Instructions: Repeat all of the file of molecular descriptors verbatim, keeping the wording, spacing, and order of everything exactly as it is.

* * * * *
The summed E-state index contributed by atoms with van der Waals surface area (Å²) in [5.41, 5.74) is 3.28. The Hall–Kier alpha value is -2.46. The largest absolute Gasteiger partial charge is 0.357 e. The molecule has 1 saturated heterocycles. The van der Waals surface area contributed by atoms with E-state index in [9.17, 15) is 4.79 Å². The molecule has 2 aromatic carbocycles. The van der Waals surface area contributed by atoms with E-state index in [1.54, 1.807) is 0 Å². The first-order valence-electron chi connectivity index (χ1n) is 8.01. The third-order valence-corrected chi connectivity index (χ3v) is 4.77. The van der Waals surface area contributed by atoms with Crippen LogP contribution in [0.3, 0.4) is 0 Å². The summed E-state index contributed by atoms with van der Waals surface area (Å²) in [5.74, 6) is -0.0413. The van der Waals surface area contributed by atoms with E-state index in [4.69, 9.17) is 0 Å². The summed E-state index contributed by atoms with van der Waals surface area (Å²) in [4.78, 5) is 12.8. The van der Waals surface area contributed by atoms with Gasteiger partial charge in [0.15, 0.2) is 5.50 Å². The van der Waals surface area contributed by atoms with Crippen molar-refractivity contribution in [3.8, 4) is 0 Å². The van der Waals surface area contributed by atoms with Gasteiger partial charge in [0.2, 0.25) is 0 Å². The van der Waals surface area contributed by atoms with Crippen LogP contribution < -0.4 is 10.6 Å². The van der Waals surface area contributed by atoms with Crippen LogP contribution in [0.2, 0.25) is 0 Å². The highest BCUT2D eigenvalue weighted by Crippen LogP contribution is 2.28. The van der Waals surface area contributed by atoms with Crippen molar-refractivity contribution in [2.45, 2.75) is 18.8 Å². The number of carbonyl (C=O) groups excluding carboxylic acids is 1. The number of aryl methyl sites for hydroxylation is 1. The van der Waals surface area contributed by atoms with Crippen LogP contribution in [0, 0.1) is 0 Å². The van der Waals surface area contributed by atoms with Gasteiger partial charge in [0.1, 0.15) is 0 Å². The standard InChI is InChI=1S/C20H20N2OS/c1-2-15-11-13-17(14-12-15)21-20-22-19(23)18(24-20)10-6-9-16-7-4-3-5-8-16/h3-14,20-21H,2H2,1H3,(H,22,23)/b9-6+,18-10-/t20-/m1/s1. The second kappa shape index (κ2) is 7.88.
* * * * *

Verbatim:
The summed E-state index contributed by atoms with van der Waals surface area (Å²) in [5.41, 5.74) is 3.28. The Hall–Kier alpha value is -2.46. The largest absolute Gasteiger partial charge is 0.357 e. The molecule has 1 saturated heterocycles. The van der Waals surface area contributed by atoms with E-state index in [9.17, 15) is 4.79 Å². The molecule has 2 aromatic carbocycles. The van der Waals surface area contributed by atoms with E-state index in [1.54, 1.807) is 0 Å². The first-order valence-electron chi connectivity index (χ1n) is 8.01. The third-order valence-corrected chi connectivity index (χ3v) is 4.77. The van der Waals surface area contributed by atoms with Crippen LogP contribution in [0.3, 0.4) is 0 Å². The summed E-state index contributed by atoms with van der Waals surface area (Å²) in [5.74, 6) is -0.0413. The van der Waals surface area contributed by atoms with E-state index in [4.69, 9.17) is 0 Å². The summed E-state index contributed by atoms with van der Waals surface area (Å²) in [4.78, 5) is 12.8. The van der Waals surface area contributed by atoms with Gasteiger partial charge in [0.15, 0.2) is 5.50 Å². The van der Waals surface area contributed by atoms with Crippen molar-refractivity contribution in [3.8, 4) is 0 Å². The van der Waals surface area contributed by atoms with Gasteiger partial charge in [0.2, 0.25) is 0 Å². The van der Waals surface area contributed by atoms with Crippen LogP contribution < -0.4 is 10.6 Å². The van der Waals surface area contributed by atoms with Crippen LogP contribution in [0.2, 0.25) is 0 Å². The highest BCUT2D eigenvalue weighted by Crippen LogP contribution is 2.28. The van der Waals surface area contributed by atoms with Crippen molar-refractivity contribution in [2.45, 2.75) is 18.8 Å². The number of carbonyl (C=O) groups excluding carboxylic acids is 1. The number of aryl methyl sites for hydroxylation is 1. The van der Waals surface area contributed by atoms with Crippen LogP contribution in [0, 0.1) is 0 Å². The van der Waals surface area contributed by atoms with Gasteiger partial charge in [0.1, 0.15) is 0 Å². The standard InChI is InChI=1S/C20H20N2OS/c1-2-15-11-13-17(14-12-15)21-20-22-19(23)18(24-20)10-6-9-16-7-4-3-5-8-16/h3-14,20-21H,2H2,1H3,(H,22,23)/b9-6+,18-10-/t20-/m1/s1. The second kappa shape index (κ2) is 7.88.